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The First Lecture

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You always hear people say “I’ll never forget what my father told me.” So here I am, two kids deep into parenthood, thinking about the lasting wisdom I’ll leave behind. You can thank Randy Pausch’s “The Last Lecture” for this concern. Pausch, a computer science professor at Carnegie Mellon University and father of three, had only months to live when he gave his presentation about achieving your childhood dreams. Interestingly, Pausch was an expert in virtual reality. Parenthood is the exact opposite: actual fantasy. (My firstborn wore handcuffs and a gas mask in the grocery store last week.)

Inspired by Pausch, I’ve written “The First Lecture,” a guide to life for my boys. To get started, I needed to know what they’d learned from me so far. One evening, I asked my oldest son, Jackson, “What’s the most helpful thing I’ve ever told you?” Pause. “Go poop at school.” Let me clarify: About a year ago, he came home from school with a bellyache. After hearing that he avoided going potty there, I suggested he try. It was an offhand tip, but to him it was the “buy Apple in 1980” of digestive advice.

With bowel movements covered, here’s the rest of my infinite wisdom.

Find a need and fill it. If you work at a deli, be the liverwurst guru. If you’re an actor, master your Irish brogue. The world values originality and expertise.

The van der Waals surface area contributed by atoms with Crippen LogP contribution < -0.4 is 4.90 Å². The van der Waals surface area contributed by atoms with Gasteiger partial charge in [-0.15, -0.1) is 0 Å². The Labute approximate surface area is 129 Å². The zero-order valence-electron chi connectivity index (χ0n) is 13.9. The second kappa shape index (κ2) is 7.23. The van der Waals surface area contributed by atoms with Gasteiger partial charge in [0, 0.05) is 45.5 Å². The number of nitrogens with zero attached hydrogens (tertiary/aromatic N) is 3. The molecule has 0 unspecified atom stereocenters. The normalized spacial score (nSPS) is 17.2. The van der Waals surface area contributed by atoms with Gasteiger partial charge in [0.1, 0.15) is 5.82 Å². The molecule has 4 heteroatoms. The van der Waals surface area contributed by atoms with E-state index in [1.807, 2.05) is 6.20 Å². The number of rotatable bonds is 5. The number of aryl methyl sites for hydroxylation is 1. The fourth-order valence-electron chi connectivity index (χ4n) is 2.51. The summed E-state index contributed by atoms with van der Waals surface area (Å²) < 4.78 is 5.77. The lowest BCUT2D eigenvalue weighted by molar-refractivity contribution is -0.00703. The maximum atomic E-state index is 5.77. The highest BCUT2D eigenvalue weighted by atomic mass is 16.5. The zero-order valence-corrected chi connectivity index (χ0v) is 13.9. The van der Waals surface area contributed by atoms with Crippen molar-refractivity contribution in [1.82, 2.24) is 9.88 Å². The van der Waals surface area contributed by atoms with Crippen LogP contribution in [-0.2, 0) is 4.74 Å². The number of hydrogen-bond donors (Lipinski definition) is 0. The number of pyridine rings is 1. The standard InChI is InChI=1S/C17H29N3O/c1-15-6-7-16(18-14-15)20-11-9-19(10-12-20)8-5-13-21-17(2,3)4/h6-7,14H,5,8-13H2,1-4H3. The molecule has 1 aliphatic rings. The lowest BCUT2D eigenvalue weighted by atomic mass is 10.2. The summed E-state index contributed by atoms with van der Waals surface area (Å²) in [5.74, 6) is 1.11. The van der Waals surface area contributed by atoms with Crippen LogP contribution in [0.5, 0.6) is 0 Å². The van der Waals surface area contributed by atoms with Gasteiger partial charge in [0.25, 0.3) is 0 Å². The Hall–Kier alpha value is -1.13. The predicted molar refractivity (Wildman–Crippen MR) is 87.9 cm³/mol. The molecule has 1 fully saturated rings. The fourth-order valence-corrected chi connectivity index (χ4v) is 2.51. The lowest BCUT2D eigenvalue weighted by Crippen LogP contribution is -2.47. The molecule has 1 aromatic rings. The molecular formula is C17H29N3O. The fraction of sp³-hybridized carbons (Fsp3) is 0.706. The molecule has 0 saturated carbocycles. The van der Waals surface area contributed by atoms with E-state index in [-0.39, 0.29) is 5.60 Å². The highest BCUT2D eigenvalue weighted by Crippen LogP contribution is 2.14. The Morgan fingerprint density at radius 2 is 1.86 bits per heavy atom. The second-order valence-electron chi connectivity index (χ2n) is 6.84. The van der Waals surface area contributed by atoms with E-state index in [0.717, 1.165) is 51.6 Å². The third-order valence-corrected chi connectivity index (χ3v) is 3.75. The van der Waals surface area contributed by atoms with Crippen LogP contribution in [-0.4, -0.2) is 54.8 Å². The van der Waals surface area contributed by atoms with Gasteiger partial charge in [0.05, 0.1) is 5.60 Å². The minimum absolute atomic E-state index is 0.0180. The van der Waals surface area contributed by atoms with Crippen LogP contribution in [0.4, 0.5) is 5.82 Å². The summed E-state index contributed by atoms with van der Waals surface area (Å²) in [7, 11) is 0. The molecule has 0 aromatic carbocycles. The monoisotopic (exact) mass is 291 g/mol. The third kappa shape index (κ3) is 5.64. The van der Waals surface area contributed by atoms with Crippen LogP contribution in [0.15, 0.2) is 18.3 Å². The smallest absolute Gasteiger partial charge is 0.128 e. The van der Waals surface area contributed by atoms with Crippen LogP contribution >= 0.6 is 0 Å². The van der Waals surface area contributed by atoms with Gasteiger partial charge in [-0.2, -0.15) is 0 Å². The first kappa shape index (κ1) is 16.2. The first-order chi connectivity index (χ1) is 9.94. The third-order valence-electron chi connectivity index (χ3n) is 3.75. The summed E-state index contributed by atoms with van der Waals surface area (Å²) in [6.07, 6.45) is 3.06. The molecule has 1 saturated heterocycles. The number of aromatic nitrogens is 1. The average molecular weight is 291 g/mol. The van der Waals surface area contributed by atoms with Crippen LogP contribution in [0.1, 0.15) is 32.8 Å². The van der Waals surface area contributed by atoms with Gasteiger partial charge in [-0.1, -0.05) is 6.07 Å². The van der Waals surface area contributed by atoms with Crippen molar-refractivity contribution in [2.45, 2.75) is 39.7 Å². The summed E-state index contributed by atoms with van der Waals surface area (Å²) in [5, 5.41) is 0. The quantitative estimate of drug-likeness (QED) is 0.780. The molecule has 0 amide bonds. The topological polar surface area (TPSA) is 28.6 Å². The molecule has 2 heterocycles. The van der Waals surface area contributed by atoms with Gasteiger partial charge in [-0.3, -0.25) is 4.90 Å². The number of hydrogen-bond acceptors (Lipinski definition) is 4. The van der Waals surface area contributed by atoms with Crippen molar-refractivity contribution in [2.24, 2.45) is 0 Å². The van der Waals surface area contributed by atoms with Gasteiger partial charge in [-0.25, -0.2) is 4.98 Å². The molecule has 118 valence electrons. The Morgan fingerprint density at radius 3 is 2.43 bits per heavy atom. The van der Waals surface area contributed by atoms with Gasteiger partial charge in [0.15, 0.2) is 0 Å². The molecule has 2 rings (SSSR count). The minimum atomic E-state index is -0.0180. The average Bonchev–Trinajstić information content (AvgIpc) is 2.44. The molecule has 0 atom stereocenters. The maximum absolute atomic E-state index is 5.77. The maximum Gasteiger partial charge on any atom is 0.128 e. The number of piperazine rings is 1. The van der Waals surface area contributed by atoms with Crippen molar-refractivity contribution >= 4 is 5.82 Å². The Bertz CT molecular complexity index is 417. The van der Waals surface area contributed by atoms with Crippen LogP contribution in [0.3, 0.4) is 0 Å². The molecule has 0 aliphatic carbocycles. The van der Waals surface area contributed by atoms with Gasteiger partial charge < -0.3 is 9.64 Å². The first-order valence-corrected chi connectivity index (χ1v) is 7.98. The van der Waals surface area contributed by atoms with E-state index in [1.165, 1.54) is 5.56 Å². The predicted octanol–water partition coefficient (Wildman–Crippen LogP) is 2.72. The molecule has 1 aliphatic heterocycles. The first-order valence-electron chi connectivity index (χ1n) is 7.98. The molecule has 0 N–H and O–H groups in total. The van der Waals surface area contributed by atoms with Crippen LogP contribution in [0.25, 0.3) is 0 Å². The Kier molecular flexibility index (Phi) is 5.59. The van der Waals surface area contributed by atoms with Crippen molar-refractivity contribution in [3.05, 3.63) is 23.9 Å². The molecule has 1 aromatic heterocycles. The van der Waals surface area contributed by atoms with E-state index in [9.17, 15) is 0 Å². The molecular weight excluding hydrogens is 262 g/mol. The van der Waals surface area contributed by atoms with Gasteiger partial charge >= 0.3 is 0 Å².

There is no 110 percent. Your very best is 100 percent. There is nothing above and beyond that, and anyone who asks for it doesn’t understand life or fifth-grade math.

Failure is the opportunity to do things again, only better. This is my mantra for fatherhood. For a dad, there is only on-the-job training. Mistakes will be made, but on any given Wednesday, you’ll be better than you were on Tuesday.

After my inquisition was over, Jackson said, “Dad, is there anything else you want to talk about?” So we moved on to ninjas and Bakugan. I’m learning that Jackson doesn’t care about self-important firsts or melancholy lasts. It’s all about the simple, frivolous in-betweens. Wow, that actually sounds like solid fatherly advice.